Code of Practice revision - independent arts workers

Illustration by Emily Johnson.

A group of eight independent practitioners working across a wide range of roles from around the country met on 22 November to discuss what’s needed in the new Code of Practice to support independent workers. The consultation was facilitated by Zoya Godoroja-Prieckaerts, with support from NAVA and CAST, Contemporary Art and Social Transformation research group at the School of Art, RMIT University.

The work of independents is integral to the development and presentation of art, supporting organisations, groups and artists’ practices. The aim of including best practice standards for independent arts workers and those who engage them in the Code of Practice is to support all types of work within our sector and clearly outline standards that value and support everyone involved, including those who work behind-the-scenes to bolster and support art. This way the sector can work to the best of its abilities and capacities.

The group discussed the various roles and job titles that exist within this category, including Arts Worker, Producer, Curator, Cultural Worker, Creative Associate, Consultant, Activist, Advocate, Grant Writer and more. It was noted that many who work within these roles are also practicing artists themselves, highlighting the crossovers within the sector and how including standards for this work will support a large portion of workers within the visual arts and craft.

There were two main areas of concern for the Code of Practice that the group deliberated over in breakout rooms. The first was rates of pay. Here, there was a focus around the current rates independents are being paid for short-term and long-term contracts, what determines these rates and what the standard rates should be. 

Key findings from this discussion included:

  • Understanding that many of these roles require sharing one’s Intellectual Property which should be valued and reflected in one’s rate of pay.
  • Similarly, relational and cultural knowledge and skills need to be valued at higher rates.
  • Currently there is an expectation for independents to provide free advice when being informally consulted on project development by organisations. Suggestions for structural change included grant applications incorporating budget lines for Project Development Consultation Fees.
  • Possibility of determining a base rate that increases when specialist knowledge comes into play such as experience, intellectual property, relational and cultural knowledge, rather than just academic qualifications.
  • Recommendation for level of experience (particularly in regards to terms such as “mid-career” and “senior practitioner”) to not solely be measured by number of years’ experience, but be similarly influenced by or in favour of depth of knowledge.
  • The scale of the project and the organisation should influence the rate of pay, however the current scale disparity is too wide and there is no consistency or transparency around how organisations determine their rates when contracting independents.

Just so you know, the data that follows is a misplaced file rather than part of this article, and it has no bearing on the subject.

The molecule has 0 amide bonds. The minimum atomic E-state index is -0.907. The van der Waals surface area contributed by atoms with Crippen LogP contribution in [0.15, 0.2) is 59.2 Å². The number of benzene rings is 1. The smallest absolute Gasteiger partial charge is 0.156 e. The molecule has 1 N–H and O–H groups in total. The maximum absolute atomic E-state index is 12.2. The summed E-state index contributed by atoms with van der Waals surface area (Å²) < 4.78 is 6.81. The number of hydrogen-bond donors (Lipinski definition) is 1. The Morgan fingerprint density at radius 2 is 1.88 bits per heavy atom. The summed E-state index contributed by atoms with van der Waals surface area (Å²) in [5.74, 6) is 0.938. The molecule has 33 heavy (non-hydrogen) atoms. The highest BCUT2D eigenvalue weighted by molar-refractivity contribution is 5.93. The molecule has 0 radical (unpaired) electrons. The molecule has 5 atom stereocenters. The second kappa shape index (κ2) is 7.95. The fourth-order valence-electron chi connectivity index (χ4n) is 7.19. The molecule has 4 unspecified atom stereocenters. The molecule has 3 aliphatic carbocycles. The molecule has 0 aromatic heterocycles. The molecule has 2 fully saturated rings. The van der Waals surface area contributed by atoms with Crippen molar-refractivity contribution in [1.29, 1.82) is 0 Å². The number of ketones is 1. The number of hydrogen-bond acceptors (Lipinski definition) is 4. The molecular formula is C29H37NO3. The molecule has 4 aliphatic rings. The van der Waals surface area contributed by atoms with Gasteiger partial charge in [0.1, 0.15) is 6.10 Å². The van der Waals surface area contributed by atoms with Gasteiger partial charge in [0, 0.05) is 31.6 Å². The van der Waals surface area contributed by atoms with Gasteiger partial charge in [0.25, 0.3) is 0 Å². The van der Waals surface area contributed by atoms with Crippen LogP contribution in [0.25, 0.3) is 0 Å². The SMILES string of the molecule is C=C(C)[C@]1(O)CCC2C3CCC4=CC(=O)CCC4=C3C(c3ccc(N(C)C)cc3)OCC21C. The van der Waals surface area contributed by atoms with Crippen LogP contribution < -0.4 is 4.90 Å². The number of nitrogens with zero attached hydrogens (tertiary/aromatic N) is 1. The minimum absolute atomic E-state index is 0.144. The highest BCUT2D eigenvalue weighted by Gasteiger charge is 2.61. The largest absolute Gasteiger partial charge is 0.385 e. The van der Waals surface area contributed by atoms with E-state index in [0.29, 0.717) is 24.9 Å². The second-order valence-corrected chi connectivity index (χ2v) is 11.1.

The group then discussed these issues further in the second breakout session, expanding beyond rates and concentrating on outcomes that could address these challenges. There was a particular focus on what could be included in the Code of Practice that would help independents when working with organisations and/or artists.

The discussion made some recommendations for the new Code of Practice including:

  • Clarity around the minimum requirement for a contract.
  • Templates, checklists and/or lists of questions to help define the scope of works and conditions of engagement before a contract begins. This would help independents (and the organisations/artists contracting them) identify basic and specific needs to consider when undertaking new work.
  • Building revisions into contracts, similar to standards in Architecture and Design industries.
  • A breakdown of the stages of engagement.
  • The inclusion of case studies to accommodate the wide range and diversity of tasks and roles, assisting independents to identify options that relate to their specific situations. This will help in making educated decisions around unique circumstances that may not be outlined in templates, tables of rates, etc.
  • Updating NAVA’s EOFY Tax Checklist to include information on what independent arts workers can claim.
  • The need for more simple English – echoing NAVA’s Accessibility Focus Group – and an appendix with definitions.
  • Advocacy and training resources for organisations on engaging independent arts workers, including fair rates, conditions of employment and transparency around their budgets.

The meeting raised important concerns and made recommendations for practical courses of action that will support the sector. As the first consultation for this area there is clearly more work needed to flesh out details, but as an initial meeting there were valuable insights and learnings. 

In the coming weeks NAVA will release the Independent Practitioner Discussion Paper for open comment. Stay tuned to NAVA’s social channels to be notified of how you can contribute to the ongoing conversation in this next phase of consultation. For more information on how you can share your voice, get in touch here – we would love to hear from you. 

For more information on the Code of Practice revision, go to Revising the Code of Practice: A Collaborative Plan.